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Squamish singer releases post-pandemic summer anthem

A new song from local artist Lozen and beatmaker DJ Kemo comes out on June 10. 
Lozen - Alvia Isabella Nadeau Photography
Squamish singer-songwriter Lozen is days away from making a new release.

She’s difficult to classify, and she likes it that way.

Lozen is releasing her new single “Something Bout Chu” on June 10, after a period of creative incubation during the pandemic, and the result is a reggae-infused summer anthem about a lusty long-distance relationship. Foul-mouthed and boastful, the Squamish singer-songwriter channels Jessie Reyez in the opening moments before switching into a more playful mode reminiscent of Bruno Mars or Jason Mraz. The entire beach vibe of the track screams freedom. 

“I know that I’m perfect, I ain’t got nothin’ to prove,” she raps. “I’ll never be your side b..., but I could be your lover.”

Working alongside award-winning beatmaker DJ Kemo, Lozen (real name: Meaghan Mullaly) has been hunkered in the Vanguards Music Studio for months working on her next album. This track is just a glimpse of what’s in store. For the music video, Kemo got behind the camera for the Vancouver shoot. They wanted to showcase the track, but also the many sides of the woman behind the music: the long-haired, bra-free hippie, the barefoot sundress-wearing empress, the fierce femcee rocking Odanga buns, and the inner weirdo in the rainbow romper. Image-wise, she’s like the Canadian version of Lil’ Kim, or maybe Gwen Stefani.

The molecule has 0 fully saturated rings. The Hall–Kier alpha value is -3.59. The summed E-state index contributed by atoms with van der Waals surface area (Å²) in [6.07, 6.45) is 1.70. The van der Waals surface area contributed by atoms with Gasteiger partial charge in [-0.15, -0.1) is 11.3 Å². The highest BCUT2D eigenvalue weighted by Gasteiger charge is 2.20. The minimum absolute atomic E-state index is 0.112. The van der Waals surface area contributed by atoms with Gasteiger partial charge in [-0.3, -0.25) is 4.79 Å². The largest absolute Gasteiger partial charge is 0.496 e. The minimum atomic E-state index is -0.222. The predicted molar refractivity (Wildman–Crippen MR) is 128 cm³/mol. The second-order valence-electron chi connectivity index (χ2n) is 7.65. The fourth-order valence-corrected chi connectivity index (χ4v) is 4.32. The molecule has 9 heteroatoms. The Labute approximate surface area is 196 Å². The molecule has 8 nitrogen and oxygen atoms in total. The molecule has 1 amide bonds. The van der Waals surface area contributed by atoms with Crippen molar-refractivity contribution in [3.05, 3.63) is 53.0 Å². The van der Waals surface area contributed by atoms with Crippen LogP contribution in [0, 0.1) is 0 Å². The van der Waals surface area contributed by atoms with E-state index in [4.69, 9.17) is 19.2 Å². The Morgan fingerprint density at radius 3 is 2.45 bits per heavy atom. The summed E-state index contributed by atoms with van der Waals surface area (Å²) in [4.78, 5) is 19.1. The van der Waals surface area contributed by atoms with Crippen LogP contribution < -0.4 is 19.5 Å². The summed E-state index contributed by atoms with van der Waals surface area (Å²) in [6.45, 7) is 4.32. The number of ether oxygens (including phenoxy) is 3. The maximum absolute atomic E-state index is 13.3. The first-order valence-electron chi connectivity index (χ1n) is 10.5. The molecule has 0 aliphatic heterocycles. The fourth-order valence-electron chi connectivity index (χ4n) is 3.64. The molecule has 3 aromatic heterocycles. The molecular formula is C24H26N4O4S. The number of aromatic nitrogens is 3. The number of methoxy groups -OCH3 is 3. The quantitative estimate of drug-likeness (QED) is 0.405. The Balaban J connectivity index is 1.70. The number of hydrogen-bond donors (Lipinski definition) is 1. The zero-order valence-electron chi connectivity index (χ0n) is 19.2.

In the dirty edit of the song, Lozen drops numerous F-bombs while bragging about her sexual prowess. The song is thick with sexual innuendo, with lyrical allusions to rap heavyweights like Wu-Tang Clan and Busta Rhymes, but also has a raw vulnerability as she sings “four chords and truth, yeah I’m falling for you.” In just under four minutes, she takes listeners through an emotional journey while showing off her lyrical antics — creating a defiant rap persona that could remind some of M.I.A. But according to the artist herself, it had to start from a place of authentic truth.

“Before I even got down with rap, I’d write songs on my guitar,” she said in a written statement. “I went back to my roots with this one. In a sense, it was kind of like coming home.”

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